Fazbears lawyers are preparing to fight the Westgate entertainment complex’s attempt to force them to represent a Silo Entertainment employee in a lawsuit alleging the company violated state and federal law when it failed to pay its overtime.
The case centers on a lawsuit filed by Silo employee Daniel Gudas, who alleges that Westgate employees breached their contract when he worked as a security guard at the Silo in 2012.
Gudas was fired by Westgate in 2013 after the company failed to provide him with overtime and other wages.
He claims he was fired because he was the only employee who had a gun on duty at the building.
Westgate filed a motion last month in the United States District Court for the Eastern District of Virginia to dismiss the lawsuit, but that motion was granted by a federal judge in Alexandria.
The Silo is a private residential entertainment complex located in Westgate, Virginia, about 30 miles north of Washington, D.C. It’s one of the largest entertainment venues in the nation.
In 2013, Silo employees sued the entertainment complex and the entertainment district for breach of contract, alleging that they were improperly fired for working overtime without a pay check.
The entertainment district has been trying to get the Silos to pay the employee for work he did for the entertainment center, arguing that Westside was not paying him enough.
The entertainment district argues that the Siloes failure to pay Gudes is due to the fact that he was an “agent” for Silo.
But Guds attorney, Mark Schmaler, says that the entertainment districts failure to provide compensation to Gudens employee is based on the fact the entertainment company didn’t have a contract with the employee.
“This is not about a contract, this is about an illegal practice,” Schmalers defense lawyer said.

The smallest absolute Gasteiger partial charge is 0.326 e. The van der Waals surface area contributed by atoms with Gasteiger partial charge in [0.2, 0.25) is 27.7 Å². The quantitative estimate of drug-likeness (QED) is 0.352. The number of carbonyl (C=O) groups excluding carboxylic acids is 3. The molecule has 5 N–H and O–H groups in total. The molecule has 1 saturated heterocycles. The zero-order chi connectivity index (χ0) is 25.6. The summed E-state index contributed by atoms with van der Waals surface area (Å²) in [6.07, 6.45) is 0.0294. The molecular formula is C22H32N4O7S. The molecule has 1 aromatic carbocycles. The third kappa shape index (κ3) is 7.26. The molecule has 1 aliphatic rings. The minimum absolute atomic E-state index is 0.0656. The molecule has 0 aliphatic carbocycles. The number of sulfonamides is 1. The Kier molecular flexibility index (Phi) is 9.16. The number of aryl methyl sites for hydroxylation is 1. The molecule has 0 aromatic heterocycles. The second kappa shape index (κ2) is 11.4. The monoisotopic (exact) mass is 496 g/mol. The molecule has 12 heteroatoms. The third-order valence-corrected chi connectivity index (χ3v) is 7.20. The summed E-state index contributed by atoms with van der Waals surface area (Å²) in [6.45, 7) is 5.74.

“We are not trying to have a conflict of interest here.
The employee is a licensed, employed attorney, and the Siloing is a public entity, and they are obligated to pay him,” Schmaser said.
Gurr said he’s not surprised that the lawsuit has reached the federal level.
“It’s the only way that I can be represented, and that’s what’s so troubling, that the federal government is being involved,” Gurr said.
Schmaler said the case is an example of the way in which federal court decisions are being made that favor entertainment companies.
“The federal government’s been working overtime to benefit themselves, and now that the public has seen what’s going on, they want to see what they can do to help,” Schmser said.
“The entertainment companies claim that the state and the federal courts have sided with them, but it’s been a long and difficult road, and I’m hoping that this case is a way for us to get back on track,” Schmaers attorney, Dan Pinsky, said.
The lawsuit filed in the Eastern Circuit Court of Appeals alleges that Gudges employer, Silos owner, Westgate Management LLC, failed to give him the opportunity to negotiate a severance package with the entertainment companies, and he was not compensated for his overtime.GUDAS said he was hired to work at the entertainment park to protect it from the threat of the bears, and said he never expected to be fired.
Gudis said that he didn’t know about the lawsuit until it was filed.
“They didn’t hire me to do anything other than to do a job that’s supposed to be done by somebody else, so I didn’t even think that I would be in this position,” Gudasa said.
“I didn’t expect that.”